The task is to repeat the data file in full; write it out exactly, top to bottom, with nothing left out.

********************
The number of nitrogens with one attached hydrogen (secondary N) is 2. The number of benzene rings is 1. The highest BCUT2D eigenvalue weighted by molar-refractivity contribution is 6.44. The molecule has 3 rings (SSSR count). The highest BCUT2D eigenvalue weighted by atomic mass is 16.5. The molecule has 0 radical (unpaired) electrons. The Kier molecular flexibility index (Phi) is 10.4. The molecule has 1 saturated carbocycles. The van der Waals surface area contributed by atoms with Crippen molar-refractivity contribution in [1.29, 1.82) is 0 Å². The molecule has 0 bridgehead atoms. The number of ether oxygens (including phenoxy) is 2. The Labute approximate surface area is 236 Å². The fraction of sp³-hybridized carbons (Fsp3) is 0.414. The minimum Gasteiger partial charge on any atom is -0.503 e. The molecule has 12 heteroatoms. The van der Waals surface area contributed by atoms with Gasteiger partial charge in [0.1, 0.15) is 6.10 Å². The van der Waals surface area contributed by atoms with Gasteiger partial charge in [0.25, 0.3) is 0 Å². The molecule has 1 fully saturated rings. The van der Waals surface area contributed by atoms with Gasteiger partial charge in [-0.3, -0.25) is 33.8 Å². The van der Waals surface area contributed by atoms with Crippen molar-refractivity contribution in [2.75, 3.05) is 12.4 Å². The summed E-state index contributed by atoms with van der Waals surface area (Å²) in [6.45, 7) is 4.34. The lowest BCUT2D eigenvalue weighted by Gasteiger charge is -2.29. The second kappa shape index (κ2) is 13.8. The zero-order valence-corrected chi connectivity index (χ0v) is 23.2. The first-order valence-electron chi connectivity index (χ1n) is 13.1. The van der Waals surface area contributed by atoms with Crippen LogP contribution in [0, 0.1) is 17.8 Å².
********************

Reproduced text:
The number of nitrogens with one attached hydrogen (secondary N) is 2. The number of benzene rings is 1. The highest BCUT2D eigenvalue weighted by molar-refractivity contribution is 6.44. The molecule has 3 rings (SSSR count). The highest BCUT2D eigenvalue weighted by atomic mass is 16.5. The molecule has 0 radical (unpaired) electrons. The Kier molecular flexibility index (Phi) is 10.4. The molecule has 1 saturated carbocycles. The van der Waals surface area contributed by atoms with Crippen molar-refractivity contribution in [1.29, 1.82) is 0 Å². The molecule has 0 bridgehead atoms. The number of ether oxygens (including phenoxy) is 2. The Labute approximate surface area is 236 Å². The fraction of sp³-hybridized carbons (Fsp3) is 0.414. The minimum Gasteiger partial charge on any atom is -0.503 e. The molecule has 12 heteroatoms. The van der Waals surface area contributed by atoms with Gasteiger partial charge in [0.1, 0.15) is 6.10 Å². The van der Waals surface area contributed by atoms with Gasteiger partial charge in [0.25, 0.3) is 0 Å². The molecule has 1 fully saturated rings. The van der Waals surface area contributed by atoms with Gasteiger partial charge in [-0.3, -0.25) is 33.8 Å². The van der Waals surface area contributed by atoms with Crippen molar-refractivity contribution in [2.75, 3.05) is 12.4 Å². The summed E-state index contributed by atoms with van der Waals surface area (Å²) in [6.45, 7) is 4.34. The lowest BCUT2D eigenvalue weighted by Gasteiger charge is -2.29. The second kappa shape index (κ2) is 13.8. The zero-order valence-corrected chi connectivity index (χ0v) is 23.2. The first-order valence-electron chi connectivity index (χ1n) is 13.1. The van der Waals surface area contributed by atoms with Crippen LogP contribution in [0, 0.1) is 17.8 Å².